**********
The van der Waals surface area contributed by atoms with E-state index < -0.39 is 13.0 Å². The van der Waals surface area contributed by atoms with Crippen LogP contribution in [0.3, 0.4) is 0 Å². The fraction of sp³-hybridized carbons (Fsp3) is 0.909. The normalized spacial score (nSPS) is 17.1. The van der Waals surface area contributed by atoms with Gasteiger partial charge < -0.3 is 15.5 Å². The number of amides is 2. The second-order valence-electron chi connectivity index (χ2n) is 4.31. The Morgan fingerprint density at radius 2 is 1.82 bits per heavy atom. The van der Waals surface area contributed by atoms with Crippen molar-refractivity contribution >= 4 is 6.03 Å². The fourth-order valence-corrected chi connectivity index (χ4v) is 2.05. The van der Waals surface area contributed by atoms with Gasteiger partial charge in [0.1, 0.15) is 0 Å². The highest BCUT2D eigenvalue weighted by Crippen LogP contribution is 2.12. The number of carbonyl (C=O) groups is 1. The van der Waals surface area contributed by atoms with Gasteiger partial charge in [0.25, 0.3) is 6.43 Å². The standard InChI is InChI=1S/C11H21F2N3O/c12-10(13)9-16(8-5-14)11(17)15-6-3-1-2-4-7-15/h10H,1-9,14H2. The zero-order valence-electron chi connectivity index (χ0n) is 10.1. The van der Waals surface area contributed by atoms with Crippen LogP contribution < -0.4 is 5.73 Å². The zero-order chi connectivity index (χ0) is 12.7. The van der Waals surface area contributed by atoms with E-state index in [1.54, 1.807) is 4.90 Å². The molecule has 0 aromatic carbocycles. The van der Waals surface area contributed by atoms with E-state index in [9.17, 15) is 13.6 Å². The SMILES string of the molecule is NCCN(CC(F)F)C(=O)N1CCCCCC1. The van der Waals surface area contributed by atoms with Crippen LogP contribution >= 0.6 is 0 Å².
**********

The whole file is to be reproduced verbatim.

The van der Waals surface area contributed by atoms with E-state index < -0.39 is 13.0 Å². The van der Waals surface area contributed by atoms with Crippen LogP contribution in [0.3, 0.4) is 0 Å². The fraction of sp³-hybridized carbons (Fsp3) is 0.909. The normalized spacial score (nSPS) is 17.1. The van der Waals surface area contributed by atoms with Gasteiger partial charge < -0.3 is 15.5 Å². The number of amides is 2. The second-order valence-electron chi connectivity index (χ2n) is 4.31. The Morgan fingerprint density at radius 2 is 1.82 bits per heavy atom. The van der Waals surface area contributed by atoms with Crippen molar-refractivity contribution >= 4 is 6.03 Å². The fourth-order valence-corrected chi connectivity index (χ4v) is 2.05. The van der Waals surface area contributed by atoms with Gasteiger partial charge in [0.1, 0.15) is 0 Å². The highest BCUT2D eigenvalue weighted by Crippen LogP contribution is 2.12. The number of carbonyl (C=O) groups is 1. The van der Waals surface area contributed by atoms with Gasteiger partial charge in [0.25, 0.3) is 6.43 Å². The standard InChI is InChI=1S/C11H21F2N3O/c12-10(13)9-16(8-5-14)11(17)15-6-3-1-2-4-7-15/h10H,1-9,14H2. The zero-order valence-electron chi connectivity index (χ0n) is 10.1. The van der Waals surface area contributed by atoms with Crippen LogP contribution < -0.4 is 5.73 Å². The zero-order chi connectivity index (χ0) is 12.7. The van der Waals surface area contributed by atoms with E-state index in [1.54, 1.807) is 4.90 Å². The molecule has 0 aromatic carbocycles. The van der Waals surface area contributed by atoms with E-state index in [9.17, 15) is 13.6 Å². The SMILES string of the molecule is NCCN(CC(F)F)C(=O)N1CCCCCC1. The van der Waals surface area contributed by atoms with Crippen LogP contribution >= 0.6 is 0 Å².